Connect with us

Tech

There’s Finally a Drug That Can Keep Your Fingers and Toes Safe From Frostbite

Published

on

A reliable way to keep appendages safe from the ravages of the cold is finally here. This month, the Food and Drug Administration approved the first treatment meant to prevent limb amputation from severe frostbite, Eicos Sciences’ Aurlumyn. Compared to standard care, the intravenous drug was shown to significantly reduce the risk of frostbitten victims needing amputations in a clinical trial.

Frostbite is a broad term for injuries caused by the cold, in which the skin and underlying tissues can literally freeze. Mild frostbite, or frostnip, doesn’t result in permanent damage, but the longer someone is left out in the cold, the more likely that their blood vessels will constrict and ice crystals will form inside the vessels and surrounding tissues. And when a person is rescued and brought back inside, the thawing of these crystals can further harm the body, such as by bursting blood vessels open or otherwise cutting off circulation. It can take months after rewarming to know the full extent of injury, but those with severe frostbite can experience permanent nerve damage or tissue loss so extensive that amputation is needed and/or happens on its own.

Historically, there haven’t been interventions known to prevent limb amputation from severe frostbite once it’s already suspected to have occurred. Patients will get aspirin or other anti-inflammatory drugs soon after rescue and urgent rewarming, but from there, it’s just a matter of waiting to see if people will escape with their limbs intact.

Over the years, though, scientists and doctors have experimented with potential off-label treatments for severe frostbite, including iloprost, the active ingredient in Aurlumyn. In 2011, a crucial study found that people treated with an IV infusion of iloprost were less likely to need amputation. Iloprost is an vasodilator already approved for pulmonary hypertension, or high blood pressure that affects the arteries of the lung. Eventually, the pharmaceutical company Eicos Sciences decided to try seeking formal FDA approval for its version of iloprost as a frostbite treatment.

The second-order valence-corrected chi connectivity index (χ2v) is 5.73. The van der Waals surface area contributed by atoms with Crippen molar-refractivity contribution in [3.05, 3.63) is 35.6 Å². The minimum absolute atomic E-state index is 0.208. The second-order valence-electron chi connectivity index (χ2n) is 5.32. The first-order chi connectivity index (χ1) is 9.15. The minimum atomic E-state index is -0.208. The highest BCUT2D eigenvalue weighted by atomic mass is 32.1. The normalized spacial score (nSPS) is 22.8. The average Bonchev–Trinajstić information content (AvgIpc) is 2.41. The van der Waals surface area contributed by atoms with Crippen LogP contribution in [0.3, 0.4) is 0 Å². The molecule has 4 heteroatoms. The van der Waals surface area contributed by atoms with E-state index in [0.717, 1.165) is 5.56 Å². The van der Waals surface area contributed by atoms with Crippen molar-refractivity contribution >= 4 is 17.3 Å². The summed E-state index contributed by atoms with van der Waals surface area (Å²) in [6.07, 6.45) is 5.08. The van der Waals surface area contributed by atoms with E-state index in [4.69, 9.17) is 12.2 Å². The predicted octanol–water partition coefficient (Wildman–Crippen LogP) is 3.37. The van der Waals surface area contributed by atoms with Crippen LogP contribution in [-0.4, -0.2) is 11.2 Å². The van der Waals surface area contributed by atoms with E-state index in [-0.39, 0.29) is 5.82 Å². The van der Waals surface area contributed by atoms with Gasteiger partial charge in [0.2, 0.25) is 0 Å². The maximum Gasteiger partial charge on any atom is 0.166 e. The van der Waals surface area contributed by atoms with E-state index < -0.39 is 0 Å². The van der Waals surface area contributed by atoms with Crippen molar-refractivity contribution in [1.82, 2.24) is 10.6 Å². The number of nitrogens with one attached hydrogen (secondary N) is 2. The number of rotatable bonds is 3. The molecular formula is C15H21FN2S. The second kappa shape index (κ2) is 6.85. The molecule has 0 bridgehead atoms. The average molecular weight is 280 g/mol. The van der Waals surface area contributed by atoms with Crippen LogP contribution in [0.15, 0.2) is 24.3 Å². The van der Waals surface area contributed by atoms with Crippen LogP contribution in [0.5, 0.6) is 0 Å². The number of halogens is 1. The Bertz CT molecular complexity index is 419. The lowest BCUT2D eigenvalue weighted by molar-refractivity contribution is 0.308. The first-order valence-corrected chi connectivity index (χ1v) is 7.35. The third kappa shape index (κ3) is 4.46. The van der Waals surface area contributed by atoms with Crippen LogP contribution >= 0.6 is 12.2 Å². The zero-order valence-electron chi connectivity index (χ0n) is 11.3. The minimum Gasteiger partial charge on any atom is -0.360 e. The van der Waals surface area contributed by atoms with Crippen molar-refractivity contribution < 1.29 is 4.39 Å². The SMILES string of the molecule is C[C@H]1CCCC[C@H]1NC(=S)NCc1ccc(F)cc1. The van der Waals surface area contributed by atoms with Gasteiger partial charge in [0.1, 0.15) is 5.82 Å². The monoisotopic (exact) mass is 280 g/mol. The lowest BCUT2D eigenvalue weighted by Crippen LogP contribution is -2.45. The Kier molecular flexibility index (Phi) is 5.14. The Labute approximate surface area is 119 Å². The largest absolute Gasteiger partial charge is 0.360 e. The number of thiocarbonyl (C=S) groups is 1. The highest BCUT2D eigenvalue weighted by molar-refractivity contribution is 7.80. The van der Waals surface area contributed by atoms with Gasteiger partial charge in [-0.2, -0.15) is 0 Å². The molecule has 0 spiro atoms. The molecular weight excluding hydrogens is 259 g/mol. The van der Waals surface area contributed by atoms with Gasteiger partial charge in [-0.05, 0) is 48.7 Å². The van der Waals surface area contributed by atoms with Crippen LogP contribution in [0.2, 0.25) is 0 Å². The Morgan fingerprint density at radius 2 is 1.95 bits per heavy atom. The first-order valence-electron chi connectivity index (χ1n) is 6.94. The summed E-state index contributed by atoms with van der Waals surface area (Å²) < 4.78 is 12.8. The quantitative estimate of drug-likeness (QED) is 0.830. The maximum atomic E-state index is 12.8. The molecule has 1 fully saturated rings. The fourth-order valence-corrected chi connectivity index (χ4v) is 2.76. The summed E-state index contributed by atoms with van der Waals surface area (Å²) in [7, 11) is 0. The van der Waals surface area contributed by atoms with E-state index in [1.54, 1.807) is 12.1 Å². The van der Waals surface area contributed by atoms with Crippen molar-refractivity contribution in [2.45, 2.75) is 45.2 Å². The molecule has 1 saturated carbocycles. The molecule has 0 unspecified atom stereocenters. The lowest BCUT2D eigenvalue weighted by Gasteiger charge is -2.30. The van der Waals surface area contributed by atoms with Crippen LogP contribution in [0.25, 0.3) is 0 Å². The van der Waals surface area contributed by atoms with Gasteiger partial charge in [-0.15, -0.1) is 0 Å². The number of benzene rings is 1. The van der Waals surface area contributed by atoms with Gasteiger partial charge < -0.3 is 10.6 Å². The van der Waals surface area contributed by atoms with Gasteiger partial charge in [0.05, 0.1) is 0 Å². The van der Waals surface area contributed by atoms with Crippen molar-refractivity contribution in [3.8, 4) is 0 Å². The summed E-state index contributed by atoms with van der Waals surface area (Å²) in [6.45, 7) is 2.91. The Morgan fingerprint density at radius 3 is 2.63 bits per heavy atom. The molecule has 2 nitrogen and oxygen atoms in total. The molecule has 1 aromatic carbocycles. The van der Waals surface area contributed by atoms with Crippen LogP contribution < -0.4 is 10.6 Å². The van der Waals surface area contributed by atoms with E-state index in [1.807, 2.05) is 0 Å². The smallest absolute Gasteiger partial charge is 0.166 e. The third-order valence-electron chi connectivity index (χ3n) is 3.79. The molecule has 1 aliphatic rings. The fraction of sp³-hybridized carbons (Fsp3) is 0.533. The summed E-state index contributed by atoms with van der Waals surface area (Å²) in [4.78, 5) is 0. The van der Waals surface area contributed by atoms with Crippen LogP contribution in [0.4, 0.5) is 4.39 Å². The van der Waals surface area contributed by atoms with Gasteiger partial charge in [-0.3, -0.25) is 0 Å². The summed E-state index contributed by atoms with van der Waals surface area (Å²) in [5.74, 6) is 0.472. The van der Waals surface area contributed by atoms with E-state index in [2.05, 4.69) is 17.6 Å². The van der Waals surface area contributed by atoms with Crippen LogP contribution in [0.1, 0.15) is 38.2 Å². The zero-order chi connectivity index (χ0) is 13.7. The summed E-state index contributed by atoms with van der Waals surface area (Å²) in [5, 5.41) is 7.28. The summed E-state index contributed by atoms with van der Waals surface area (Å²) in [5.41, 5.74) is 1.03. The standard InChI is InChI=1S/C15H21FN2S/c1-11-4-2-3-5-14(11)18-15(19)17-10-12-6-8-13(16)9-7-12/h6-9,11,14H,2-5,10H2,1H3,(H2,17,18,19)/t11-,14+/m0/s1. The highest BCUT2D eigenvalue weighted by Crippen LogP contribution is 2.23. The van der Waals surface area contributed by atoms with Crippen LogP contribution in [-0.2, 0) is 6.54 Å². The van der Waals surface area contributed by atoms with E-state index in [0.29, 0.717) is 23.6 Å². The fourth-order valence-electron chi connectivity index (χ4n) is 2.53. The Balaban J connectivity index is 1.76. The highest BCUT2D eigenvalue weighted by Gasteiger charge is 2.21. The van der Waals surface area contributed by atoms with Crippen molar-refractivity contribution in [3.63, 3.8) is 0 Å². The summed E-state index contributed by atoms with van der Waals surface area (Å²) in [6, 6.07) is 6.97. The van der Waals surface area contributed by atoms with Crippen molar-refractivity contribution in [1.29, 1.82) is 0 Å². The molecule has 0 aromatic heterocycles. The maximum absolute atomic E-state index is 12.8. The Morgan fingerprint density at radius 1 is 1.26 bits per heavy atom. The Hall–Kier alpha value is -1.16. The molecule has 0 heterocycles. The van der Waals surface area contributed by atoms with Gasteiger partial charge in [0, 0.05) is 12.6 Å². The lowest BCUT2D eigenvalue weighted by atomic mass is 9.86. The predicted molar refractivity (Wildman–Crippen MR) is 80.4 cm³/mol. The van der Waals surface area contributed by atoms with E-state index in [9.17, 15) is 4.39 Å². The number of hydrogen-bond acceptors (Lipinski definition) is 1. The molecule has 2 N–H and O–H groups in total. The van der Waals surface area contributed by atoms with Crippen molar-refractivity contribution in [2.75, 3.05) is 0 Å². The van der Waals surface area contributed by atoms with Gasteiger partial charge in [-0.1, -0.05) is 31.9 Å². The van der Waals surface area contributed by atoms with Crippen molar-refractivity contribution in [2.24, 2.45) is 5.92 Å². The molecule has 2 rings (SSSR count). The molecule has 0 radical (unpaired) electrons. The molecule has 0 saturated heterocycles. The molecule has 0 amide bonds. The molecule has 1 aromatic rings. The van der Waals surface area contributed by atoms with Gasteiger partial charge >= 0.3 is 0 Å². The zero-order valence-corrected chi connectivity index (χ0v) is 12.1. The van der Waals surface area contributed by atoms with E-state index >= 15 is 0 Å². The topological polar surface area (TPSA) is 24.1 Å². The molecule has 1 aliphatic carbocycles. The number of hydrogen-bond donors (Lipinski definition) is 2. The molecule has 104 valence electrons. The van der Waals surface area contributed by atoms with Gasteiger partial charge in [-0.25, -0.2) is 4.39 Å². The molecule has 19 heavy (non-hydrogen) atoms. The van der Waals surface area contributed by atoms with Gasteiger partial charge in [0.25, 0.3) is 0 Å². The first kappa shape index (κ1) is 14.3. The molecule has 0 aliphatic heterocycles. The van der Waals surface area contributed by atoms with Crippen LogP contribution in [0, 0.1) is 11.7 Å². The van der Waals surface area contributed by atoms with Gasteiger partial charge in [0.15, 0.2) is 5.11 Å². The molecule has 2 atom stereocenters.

The drug is thought to keep limbs safe by opening up blood vessels and preventing the clots that can permanently damage the body. It’s intended to be given several hours a day for up to a week. In a small clinical trial of 47 adults evaluated by the FDA for approval, those given Iloprost (either alone or in combination with another off-label treatment) and standard care appeared to be much less at risk for amputation than those given standard care, based on medical scans of their bones a week after the initial frostbite. Subsequent follow-up data confirmed that those on iloprost were less likely to lose a finger or toe.

Advertisement

“This approval provides patients with the first-ever treatment option for severe frostbite,” said Norman Stockbridge, director of the Division of Cardiology and Nephrology in the FDA’s Center for Drug Evaluation and Research, in a statement from the FDA.

Severe frostbite is rare, so the market for the drug will be limited, and the company has not yet set a list price. But there are groups reliably exposed to extreme temperatures who will benefit from having the drug available on hand, such as mountain climbers, military personnel, and homeless populations.

“Having this new option provides physicians with a tool that will help prevent the lifechanging amputation of one’s frostbitten fingers or toes,” said Stockbridge.

Source: Gizmodo

Follow us on Google News to get the latest Updates

Advertisement
Advertisement

Trending